Privileged containers have access to all Linux Kernel capabilities and devices. A container running with full privileges can do almost everything that the host can do. This flag exists to allow special use-cases, like manipulating the network stack and accessing devices.
There should be at least one admission control policy defined which does not permit privileged containers.
If you need to run privileged containers, this should be defined in a separate policy and you should carefully check to ensure that only limited service accounts and users are given permission to use that policy.
MutatingWebhookConfiguration, Namespace, ValidatingWebhookConfiguration
Do not generally permit containers to be run with the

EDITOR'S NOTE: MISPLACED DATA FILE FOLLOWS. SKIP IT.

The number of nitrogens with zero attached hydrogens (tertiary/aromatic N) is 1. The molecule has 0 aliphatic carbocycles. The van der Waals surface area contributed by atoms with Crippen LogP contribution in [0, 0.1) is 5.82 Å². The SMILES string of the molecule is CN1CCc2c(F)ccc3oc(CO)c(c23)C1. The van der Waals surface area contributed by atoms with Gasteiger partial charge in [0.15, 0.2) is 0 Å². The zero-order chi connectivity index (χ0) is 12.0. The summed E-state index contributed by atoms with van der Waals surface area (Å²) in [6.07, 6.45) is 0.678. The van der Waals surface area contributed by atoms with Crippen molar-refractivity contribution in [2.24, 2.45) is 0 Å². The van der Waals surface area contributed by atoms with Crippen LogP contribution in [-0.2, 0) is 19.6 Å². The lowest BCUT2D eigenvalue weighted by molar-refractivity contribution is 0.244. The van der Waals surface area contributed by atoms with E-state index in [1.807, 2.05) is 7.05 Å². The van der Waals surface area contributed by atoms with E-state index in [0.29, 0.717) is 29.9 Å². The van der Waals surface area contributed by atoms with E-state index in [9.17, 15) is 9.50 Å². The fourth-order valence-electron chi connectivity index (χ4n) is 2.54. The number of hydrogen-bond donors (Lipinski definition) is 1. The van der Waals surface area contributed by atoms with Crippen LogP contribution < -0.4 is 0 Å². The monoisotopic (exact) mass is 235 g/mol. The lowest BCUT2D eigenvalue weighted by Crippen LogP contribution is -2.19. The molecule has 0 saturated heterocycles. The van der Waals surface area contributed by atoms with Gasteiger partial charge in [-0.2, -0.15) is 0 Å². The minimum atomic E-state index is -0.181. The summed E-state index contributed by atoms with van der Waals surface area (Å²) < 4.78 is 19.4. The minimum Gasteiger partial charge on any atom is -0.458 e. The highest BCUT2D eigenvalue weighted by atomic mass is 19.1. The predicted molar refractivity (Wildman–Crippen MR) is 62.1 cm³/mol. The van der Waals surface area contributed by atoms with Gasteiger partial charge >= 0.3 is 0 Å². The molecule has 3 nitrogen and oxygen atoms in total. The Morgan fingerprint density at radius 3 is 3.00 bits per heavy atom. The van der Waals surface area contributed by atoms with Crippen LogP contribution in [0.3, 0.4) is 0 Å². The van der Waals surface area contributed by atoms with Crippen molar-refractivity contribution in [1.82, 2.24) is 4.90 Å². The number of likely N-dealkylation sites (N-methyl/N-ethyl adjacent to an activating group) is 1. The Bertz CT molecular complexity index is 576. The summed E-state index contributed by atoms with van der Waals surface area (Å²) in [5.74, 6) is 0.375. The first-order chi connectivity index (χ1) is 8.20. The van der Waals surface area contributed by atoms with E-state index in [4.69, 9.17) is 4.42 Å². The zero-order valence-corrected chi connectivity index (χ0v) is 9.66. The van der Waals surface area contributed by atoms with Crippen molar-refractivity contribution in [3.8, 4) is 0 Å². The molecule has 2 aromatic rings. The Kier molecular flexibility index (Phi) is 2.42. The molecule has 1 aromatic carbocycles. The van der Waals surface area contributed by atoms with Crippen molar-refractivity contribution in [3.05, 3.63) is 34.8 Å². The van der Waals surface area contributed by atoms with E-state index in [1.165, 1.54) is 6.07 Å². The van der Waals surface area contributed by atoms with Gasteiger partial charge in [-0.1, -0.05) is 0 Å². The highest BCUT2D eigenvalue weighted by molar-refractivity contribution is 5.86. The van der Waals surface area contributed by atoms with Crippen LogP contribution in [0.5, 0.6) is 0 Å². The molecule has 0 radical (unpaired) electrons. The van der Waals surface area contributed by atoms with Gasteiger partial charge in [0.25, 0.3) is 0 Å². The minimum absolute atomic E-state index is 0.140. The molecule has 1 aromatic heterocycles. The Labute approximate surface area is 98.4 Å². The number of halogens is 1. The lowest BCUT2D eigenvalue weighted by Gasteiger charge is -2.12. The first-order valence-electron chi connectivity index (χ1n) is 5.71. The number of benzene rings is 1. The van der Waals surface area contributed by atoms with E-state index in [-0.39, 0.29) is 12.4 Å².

securityContext.privileged flag set to
List the policies in use for each namespace in the cluster, ensure that each policy disallows the admission of privileged containers.
Add policies to each namespace in the cluster which has user workloads to restrict the admission of privileged containers.
Pods defined with
spec.initContainers.securityContext.privileged: true and
spec.ephemeralContainers.securityContext.privileged: true will not be permitted.
By default, there are no restrictions on the creation of privileged containers.
Updated 6 days ago